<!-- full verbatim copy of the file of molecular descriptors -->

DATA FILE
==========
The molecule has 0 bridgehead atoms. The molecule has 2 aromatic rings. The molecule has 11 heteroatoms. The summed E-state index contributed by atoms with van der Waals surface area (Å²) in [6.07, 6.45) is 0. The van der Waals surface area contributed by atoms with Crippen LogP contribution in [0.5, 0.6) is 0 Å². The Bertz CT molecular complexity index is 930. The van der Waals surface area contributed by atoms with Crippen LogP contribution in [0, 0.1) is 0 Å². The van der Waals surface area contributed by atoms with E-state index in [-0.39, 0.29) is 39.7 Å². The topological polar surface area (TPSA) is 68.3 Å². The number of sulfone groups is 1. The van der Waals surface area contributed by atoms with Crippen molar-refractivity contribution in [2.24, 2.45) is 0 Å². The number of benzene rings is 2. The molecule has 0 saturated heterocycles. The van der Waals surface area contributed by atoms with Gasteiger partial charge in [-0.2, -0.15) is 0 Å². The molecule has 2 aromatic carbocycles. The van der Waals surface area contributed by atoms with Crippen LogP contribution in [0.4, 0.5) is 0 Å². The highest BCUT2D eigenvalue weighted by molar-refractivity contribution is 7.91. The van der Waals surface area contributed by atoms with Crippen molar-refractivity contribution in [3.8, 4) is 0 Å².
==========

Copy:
The molecule has 0 bridgehead atoms. The molecule has 2 aromatic rings. The molecule has 11 heteroatoms. The summed E-state index contributed by atoms with van der Waals surface area (Å²) in [6.07, 6.45) is 0. The van der Waals surface area contributed by atoms with Crippen LogP contribution in [0.5, 0.6) is 0 Å². The Bertz CT molecular complexity index is 930. The van der Waals surface area contributed by atoms with Crippen LogP contribution in [0, 0.1) is 0 Å². The van der Waals surface area contributed by atoms with E-state index in [-0.39, 0.29) is 39.7 Å². The topological polar surface area (TPSA) is 68.3 Å². The number of sulfone groups is 1. The van der Waals surface area contributed by atoms with Crippen molar-refractivity contribution in [2.24, 2.45) is 0 Å². The number of benzene rings is 2. The molecule has 0 saturated heterocycles. The van der Waals surface area contributed by atoms with Gasteiger partial charge in [-0.2, -0.15) is 0 Å². The molecule has 2 aromatic carbocycles. The van der Waals surface area contributed by atoms with Crippen LogP contribution in [0.4, 0.5) is 0 Å². The highest BCUT2D eigenvalue weighted by molar-refractivity contribution is 7.91. The van der Waals surface area contributed by atoms with Crippen molar-refractivity contribution in [3.8, 4) is 0 Å².